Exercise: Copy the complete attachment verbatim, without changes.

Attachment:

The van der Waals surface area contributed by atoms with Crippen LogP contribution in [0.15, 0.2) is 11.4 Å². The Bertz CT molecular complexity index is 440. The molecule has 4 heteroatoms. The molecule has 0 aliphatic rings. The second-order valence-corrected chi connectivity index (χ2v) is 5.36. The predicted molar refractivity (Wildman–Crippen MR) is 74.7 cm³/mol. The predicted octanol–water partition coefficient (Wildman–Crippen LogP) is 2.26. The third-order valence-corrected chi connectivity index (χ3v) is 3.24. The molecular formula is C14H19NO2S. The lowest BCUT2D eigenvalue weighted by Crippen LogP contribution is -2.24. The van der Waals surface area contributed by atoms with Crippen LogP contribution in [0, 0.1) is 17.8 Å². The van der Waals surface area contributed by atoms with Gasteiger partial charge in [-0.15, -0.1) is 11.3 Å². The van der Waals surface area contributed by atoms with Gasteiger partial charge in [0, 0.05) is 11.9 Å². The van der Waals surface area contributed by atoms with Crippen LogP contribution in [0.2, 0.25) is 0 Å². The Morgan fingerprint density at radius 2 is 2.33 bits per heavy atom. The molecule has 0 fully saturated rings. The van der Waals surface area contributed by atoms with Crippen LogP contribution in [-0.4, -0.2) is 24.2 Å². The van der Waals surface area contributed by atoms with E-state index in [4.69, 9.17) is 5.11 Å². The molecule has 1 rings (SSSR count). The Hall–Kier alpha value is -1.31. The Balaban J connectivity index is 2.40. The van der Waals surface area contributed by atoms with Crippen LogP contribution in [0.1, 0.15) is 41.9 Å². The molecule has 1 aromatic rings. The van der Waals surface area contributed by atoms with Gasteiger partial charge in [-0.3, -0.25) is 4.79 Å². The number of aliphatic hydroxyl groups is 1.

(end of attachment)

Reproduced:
The van der Waals surface area contributed by atoms with Crippen LogP contribution in [0.15, 0.2) is 11.4 Å². The Bertz CT molecular complexity index is 440. The molecule has 4 heteroatoms. The molecule has 0 aliphatic rings. The second-order valence-corrected chi connectivity index (χ2v) is 5.36. The predicted molar refractivity (Wildman–Crippen MR) is 74.7 cm³/mol. The predicted octanol–water partition coefficient (Wildman–Crippen LogP) is 2.26. The third-order valence-corrected chi connectivity index (χ3v) is 3.24. The molecular formula is C14H19NO2S. The lowest BCUT2D eigenvalue weighted by Crippen LogP contribution is -2.24. The van der Waals surface area contributed by atoms with Crippen LogP contribution in [0, 0.1) is 17.8 Å². The van der Waals surface area contributed by atoms with Gasteiger partial charge in [-0.15, -0.1) is 11.3 Å². The van der Waals surface area contributed by atoms with Gasteiger partial charge in [0, 0.05) is 11.9 Å². The van der Waals surface area contributed by atoms with Crippen LogP contribution in [0.2, 0.25) is 0 Å². The Morgan fingerprint density at radius 2 is 2.33 bits per heavy atom. The molecule has 0 fully saturated rings. The van der Waals surface area contributed by atoms with Crippen LogP contribution in [-0.4, -0.2) is 24.2 Å². The van der Waals surface area contributed by atoms with E-state index in [4.69, 9.17) is 5.11 Å². The molecule has 1 rings (SSSR count). The Hall–Kier alpha value is -1.31. The Balaban J connectivity index is 2.40. The van der Waals surface area contributed by atoms with Crippen LogP contribution in [0.1, 0.15) is 41.9 Å². The molecule has 1 aromatic rings. The van der Waals surface area contributed by atoms with Gasteiger partial charge in [-0.3, -0.25) is 4.79 Å². The number of aliphatic hydroxyl groups is 1.